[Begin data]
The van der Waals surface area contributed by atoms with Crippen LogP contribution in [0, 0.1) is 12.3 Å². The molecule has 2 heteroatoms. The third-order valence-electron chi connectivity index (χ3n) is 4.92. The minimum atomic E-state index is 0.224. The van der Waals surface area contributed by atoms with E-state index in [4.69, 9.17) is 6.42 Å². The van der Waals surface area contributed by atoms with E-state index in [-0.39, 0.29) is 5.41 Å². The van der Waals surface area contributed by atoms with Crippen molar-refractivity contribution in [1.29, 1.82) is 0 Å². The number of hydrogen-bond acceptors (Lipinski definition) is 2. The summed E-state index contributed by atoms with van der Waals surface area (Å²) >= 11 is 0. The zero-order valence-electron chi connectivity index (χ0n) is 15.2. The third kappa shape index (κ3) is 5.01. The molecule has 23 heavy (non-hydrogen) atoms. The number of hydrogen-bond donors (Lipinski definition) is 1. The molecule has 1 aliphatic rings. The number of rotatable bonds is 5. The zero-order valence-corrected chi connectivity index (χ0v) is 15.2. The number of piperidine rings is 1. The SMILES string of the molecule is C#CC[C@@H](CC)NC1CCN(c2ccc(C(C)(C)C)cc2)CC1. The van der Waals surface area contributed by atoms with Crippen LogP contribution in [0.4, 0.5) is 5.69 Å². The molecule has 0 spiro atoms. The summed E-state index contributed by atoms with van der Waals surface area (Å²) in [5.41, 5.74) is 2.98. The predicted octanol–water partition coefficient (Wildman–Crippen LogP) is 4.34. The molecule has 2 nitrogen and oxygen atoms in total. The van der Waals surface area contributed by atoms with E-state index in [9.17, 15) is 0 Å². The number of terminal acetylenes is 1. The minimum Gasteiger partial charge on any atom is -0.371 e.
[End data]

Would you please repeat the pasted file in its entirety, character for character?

The van der Waals surface area contributed by atoms with Crippen LogP contribution in [0, 0.1) is 12.3 Å². The molecule has 2 heteroatoms. The third-order valence-electron chi connectivity index (χ3n) is 4.92. The minimum atomic E-state index is 0.224. The van der Waals surface area contributed by atoms with E-state index in [4.69, 9.17) is 6.42 Å². The van der Waals surface area contributed by atoms with E-state index in [-0.39, 0.29) is 5.41 Å². The van der Waals surface area contributed by atoms with Crippen molar-refractivity contribution in [1.29, 1.82) is 0 Å². The number of hydrogen-bond acceptors (Lipinski definition) is 2. The summed E-state index contributed by atoms with van der Waals surface area (Å²) >= 11 is 0. The zero-order valence-electron chi connectivity index (χ0n) is 15.2. The third kappa shape index (κ3) is 5.01. The molecule has 23 heavy (non-hydrogen) atoms. The number of hydrogen-bond donors (Lipinski definition) is 1. The molecule has 1 aliphatic rings. The number of rotatable bonds is 5. The zero-order valence-corrected chi connectivity index (χ0v) is 15.2. The number of piperidine rings is 1. The SMILES string of the molecule is C#CC[C@@H](CC)NC1CCN(c2ccc(C(C)(C)C)cc2)CC1. The van der Waals surface area contributed by atoms with Crippen LogP contribution in [0.4, 0.5) is 5.69 Å². The molecule has 0 spiro atoms. The summed E-state index contributed by atoms with van der Waals surface area (Å²) in [5.41, 5.74) is 2.98. The predicted octanol–water partition coefficient (Wildman–Crippen LogP) is 4.34. The molecule has 2 nitrogen and oxygen atoms in total. The van der Waals surface area contributed by atoms with E-state index in [9.17, 15) is 0 Å². The number of terminal acetylenes is 1. The minimum Gasteiger partial charge on any atom is -0.371 e.